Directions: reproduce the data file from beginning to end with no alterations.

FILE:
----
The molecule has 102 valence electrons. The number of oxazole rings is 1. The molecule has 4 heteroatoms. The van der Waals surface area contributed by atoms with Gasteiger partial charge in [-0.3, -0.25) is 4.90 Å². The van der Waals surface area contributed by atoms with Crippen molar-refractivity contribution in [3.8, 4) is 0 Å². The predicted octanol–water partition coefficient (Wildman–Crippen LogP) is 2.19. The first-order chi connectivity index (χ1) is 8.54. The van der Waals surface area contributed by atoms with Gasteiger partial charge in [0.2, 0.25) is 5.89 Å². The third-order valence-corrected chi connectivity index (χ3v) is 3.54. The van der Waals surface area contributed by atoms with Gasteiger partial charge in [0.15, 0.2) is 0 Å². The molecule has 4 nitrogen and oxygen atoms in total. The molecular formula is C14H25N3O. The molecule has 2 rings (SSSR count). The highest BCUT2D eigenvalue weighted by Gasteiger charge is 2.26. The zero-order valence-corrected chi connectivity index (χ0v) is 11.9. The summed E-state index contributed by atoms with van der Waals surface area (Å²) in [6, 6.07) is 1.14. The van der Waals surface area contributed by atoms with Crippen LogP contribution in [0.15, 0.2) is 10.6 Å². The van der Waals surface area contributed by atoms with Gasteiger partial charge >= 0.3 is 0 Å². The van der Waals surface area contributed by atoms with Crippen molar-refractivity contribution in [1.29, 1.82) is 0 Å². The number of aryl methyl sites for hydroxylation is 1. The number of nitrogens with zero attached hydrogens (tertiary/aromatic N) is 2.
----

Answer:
The molecule has 102 valence electrons. The number of oxazole rings is 1. The molecule has 4 heteroatoms. The van der Waals surface area contributed by atoms with Gasteiger partial charge in [-0.3, -0.25) is 4.90 Å². The van der Waals surface area contributed by atoms with Crippen molar-refractivity contribution in [3.8, 4) is 0 Å². The predicted octanol–water partition coefficient (Wildman–Crippen LogP) is 2.19. The first-order chi connectivity index (χ1) is 8.54. The van der Waals surface area contributed by atoms with Gasteiger partial charge in [0.2, 0.25) is 5.89 Å². The third-order valence-corrected chi connectivity index (χ3v) is 3.54. The van der Waals surface area contributed by atoms with Gasteiger partial charge in [0.15, 0.2) is 0 Å². The molecule has 4 nitrogen and oxygen atoms in total. The molecular formula is C14H25N3O. The molecule has 2 rings (SSSR count). The highest BCUT2D eigenvalue weighted by Gasteiger charge is 2.26. The zero-order valence-corrected chi connectivity index (χ0v) is 11.9. The summed E-state index contributed by atoms with van der Waals surface area (Å²) in [6, 6.07) is 1.14. The van der Waals surface area contributed by atoms with Crippen LogP contribution in [0.15, 0.2) is 10.6 Å². The van der Waals surface area contributed by atoms with Gasteiger partial charge >= 0.3 is 0 Å². The van der Waals surface area contributed by atoms with Crippen molar-refractivity contribution in [1.29, 1.82) is 0 Å². The number of aryl methyl sites for hydroxylation is 1. The number of nitrogens with zero attached hydrogens (tertiary/aromatic N) is 2.